That might have been my first conversion, but it was not my last. Being a proud white Anglo-Saxon Protestant, I am not ashamed of my heritage. I am not a racist. None of us are, at least in our own eyes, but when I was a kid I did go so far as to proudly hang my Stars and Bars out my bedroom window on the high holy days of the South. Logically I knew all men and women were created equal. But deep down I knew God had created me a cut above anyone else.  The proof of my ignorance came at church where everyone looked just like me.
In college I developed a relationship with a fellow student named Ballard Lee. Ballard had completed two years of college before being drafted. After two years in the Army, including a tour in Viet Nam, Ballard enrolled as a junior at King. Ballard was 6’7’’ and weighed around 240 pounds. He played power forward on King’s basketball team. Having become somewhat enlightened in my racial stereotyping, I was delighted when Ballard came to King because now we had two blacks starting on our team. I went to all the games, home and away, as the Tornadoes ran through its conference schedule. One day on our way to class I said to Ballard, “You are a man among boys on the basketball court.” He stopped, placed his huge black hand on my shoulder, smiled and said, “I’ve always been a man, boy. I think you are the one who needs to grow up.”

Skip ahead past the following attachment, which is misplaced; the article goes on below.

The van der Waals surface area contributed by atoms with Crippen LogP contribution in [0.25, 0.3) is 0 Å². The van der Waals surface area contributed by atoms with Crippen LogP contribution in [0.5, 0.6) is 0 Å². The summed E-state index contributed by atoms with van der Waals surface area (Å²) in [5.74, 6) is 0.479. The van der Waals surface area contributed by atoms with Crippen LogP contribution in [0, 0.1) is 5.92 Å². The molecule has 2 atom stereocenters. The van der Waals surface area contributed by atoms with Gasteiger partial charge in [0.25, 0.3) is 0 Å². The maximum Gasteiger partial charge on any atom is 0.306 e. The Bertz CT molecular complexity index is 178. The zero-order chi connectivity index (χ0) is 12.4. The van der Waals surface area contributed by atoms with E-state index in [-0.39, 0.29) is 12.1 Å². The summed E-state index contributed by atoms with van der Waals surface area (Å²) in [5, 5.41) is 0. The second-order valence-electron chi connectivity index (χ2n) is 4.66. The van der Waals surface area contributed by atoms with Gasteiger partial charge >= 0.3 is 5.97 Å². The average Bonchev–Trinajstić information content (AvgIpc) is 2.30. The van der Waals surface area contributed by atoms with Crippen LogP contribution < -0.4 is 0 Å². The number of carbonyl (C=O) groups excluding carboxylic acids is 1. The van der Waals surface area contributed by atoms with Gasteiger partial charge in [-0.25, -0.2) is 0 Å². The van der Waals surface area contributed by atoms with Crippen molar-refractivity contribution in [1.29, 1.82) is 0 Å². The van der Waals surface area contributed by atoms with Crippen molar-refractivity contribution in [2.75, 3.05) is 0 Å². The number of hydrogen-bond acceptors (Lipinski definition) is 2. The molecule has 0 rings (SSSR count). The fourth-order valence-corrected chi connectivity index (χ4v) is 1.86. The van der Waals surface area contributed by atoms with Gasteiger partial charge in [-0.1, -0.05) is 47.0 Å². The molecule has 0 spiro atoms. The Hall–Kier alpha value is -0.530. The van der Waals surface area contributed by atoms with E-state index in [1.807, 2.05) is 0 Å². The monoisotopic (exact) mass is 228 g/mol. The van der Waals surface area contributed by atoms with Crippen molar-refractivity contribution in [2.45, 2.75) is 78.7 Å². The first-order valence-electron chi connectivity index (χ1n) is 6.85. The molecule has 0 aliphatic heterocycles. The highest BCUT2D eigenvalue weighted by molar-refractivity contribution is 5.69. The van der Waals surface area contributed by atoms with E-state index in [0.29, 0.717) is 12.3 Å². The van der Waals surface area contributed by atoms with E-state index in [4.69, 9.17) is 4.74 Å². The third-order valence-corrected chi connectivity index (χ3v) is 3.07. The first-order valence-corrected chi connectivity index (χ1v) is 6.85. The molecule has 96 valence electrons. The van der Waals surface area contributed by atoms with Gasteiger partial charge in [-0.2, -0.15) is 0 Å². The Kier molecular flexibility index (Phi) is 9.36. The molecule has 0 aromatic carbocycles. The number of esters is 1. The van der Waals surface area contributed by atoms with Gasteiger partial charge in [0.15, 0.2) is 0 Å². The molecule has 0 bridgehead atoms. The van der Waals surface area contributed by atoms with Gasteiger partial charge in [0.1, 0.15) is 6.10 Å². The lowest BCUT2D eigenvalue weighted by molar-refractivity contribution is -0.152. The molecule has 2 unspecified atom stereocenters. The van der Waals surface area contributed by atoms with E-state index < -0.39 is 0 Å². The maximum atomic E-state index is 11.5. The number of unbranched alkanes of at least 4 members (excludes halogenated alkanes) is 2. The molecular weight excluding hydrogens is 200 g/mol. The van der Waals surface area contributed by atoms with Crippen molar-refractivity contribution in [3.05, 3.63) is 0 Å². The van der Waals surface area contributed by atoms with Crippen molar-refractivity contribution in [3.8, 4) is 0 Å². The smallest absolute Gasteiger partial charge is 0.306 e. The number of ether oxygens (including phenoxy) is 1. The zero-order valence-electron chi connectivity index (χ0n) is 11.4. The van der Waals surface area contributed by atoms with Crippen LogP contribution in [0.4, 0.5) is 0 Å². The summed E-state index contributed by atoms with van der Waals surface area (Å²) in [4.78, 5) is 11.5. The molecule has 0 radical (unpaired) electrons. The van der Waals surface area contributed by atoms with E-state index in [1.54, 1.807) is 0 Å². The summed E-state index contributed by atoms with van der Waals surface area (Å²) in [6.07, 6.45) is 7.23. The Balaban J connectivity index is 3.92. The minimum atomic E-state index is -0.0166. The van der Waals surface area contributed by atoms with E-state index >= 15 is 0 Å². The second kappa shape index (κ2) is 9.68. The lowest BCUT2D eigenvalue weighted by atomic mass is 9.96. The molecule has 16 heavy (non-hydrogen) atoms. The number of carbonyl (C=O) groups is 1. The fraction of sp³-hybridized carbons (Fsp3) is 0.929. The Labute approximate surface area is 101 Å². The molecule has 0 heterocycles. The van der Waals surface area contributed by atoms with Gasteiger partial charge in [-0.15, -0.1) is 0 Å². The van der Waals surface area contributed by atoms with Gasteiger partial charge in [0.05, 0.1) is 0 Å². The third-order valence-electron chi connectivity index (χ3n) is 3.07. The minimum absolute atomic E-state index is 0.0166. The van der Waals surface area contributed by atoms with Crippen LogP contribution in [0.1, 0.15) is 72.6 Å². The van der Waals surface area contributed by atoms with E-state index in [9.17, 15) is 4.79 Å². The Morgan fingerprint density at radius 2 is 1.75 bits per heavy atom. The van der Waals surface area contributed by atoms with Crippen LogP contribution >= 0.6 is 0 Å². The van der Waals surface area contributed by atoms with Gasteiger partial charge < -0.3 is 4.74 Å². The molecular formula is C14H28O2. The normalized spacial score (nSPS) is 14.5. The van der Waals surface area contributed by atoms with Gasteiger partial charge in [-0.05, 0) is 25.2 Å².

Those words were not spoken out of anger or resentment. They were words of truth spoken in love by someone who understood God a whole lot better than I. Ballard  knew if I was going to travel the road God had set before me, I needed to revisit some of my presumed truths.